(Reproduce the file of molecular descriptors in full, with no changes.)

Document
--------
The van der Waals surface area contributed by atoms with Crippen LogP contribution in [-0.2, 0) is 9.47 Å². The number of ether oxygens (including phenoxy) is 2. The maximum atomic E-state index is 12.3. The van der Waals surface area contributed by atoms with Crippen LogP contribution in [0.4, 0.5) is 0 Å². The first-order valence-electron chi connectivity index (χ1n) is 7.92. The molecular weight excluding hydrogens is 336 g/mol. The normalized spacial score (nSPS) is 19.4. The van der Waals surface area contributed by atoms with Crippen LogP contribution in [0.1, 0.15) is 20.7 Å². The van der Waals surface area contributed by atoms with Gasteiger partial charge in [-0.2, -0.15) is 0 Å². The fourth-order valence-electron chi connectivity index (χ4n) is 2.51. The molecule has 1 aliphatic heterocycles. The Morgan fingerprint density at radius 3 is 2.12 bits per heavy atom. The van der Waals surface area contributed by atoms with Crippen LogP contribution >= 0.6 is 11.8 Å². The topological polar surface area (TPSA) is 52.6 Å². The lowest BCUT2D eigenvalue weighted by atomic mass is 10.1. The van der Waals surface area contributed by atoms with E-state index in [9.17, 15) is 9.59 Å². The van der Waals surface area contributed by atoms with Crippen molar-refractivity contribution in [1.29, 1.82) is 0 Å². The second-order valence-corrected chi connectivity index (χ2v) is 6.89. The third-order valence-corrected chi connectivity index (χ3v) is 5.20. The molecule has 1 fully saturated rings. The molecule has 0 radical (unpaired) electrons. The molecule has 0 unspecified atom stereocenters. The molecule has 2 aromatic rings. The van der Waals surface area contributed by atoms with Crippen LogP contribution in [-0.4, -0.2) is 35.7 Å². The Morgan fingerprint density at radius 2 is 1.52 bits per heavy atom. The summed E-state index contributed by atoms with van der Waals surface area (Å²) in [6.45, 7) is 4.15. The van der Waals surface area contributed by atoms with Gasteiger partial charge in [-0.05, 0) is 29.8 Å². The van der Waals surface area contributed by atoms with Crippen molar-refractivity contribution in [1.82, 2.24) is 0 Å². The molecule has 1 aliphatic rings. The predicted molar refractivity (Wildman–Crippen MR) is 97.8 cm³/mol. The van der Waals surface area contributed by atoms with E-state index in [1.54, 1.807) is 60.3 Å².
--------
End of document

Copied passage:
The van der Waals surface area contributed by atoms with Crippen LogP contribution in [-0.2, 0) is 9.47 Å². The number of ether oxygens (including phenoxy) is 2. The maximum atomic E-state index is 12.3. The van der Waals surface area contributed by atoms with Crippen LogP contribution in [0.4, 0.5) is 0 Å². The first-order valence-electron chi connectivity index (χ1n) is 7.92. The molecular weight excluding hydrogens is 336 g/mol. The normalized spacial score (nSPS) is 19.4. The van der Waals surface area contributed by atoms with Crippen LogP contribution in [0.1, 0.15) is 20.7 Å². The van der Waals surface area contributed by atoms with Gasteiger partial charge in [-0.2, -0.15) is 0 Å². The fourth-order valence-electron chi connectivity index (χ4n) is 2.51. The molecule has 1 aliphatic heterocycles. The Morgan fingerprint density at radius 3 is 2.12 bits per heavy atom. The van der Waals surface area contributed by atoms with Crippen LogP contribution >= 0.6 is 11.8 Å². The topological polar surface area (TPSA) is 52.6 Å². The lowest BCUT2D eigenvalue weighted by atomic mass is 10.1. The van der Waals surface area contributed by atoms with E-state index in [9.17, 15) is 9.59 Å². The van der Waals surface area contributed by atoms with Crippen molar-refractivity contribution in [1.29, 1.82) is 0 Å². The second-order valence-corrected chi connectivity index (χ2v) is 6.89. The third-order valence-corrected chi connectivity index (χ3v) is 5.20. The molecule has 1 fully saturated rings. The molecule has 0 radical (unpaired) electrons. The molecule has 0 unspecified atom stereocenters. The molecule has 2 aromatic rings. The van der Waals surface area contributed by atoms with Crippen LogP contribution in [-0.4, -0.2) is 35.7 Å². The Morgan fingerprint density at radius 2 is 1.52 bits per heavy atom. The summed E-state index contributed by atoms with van der Waals surface area (Å²) in [6.45, 7) is 4.15. The van der Waals surface area contributed by atoms with Gasteiger partial charge in [-0.05, 0) is 29.8 Å². The van der Waals surface area contributed by atoms with Crippen molar-refractivity contribution in [1.82, 2.24) is 0 Å². The molecule has 1 aliphatic rings. The predicted molar refractivity (Wildman–Crippen MR) is 97.8 cm³/mol. The van der Waals surface area contributed by atoms with E-state index in [1.54, 1.807) is 60.3 Å².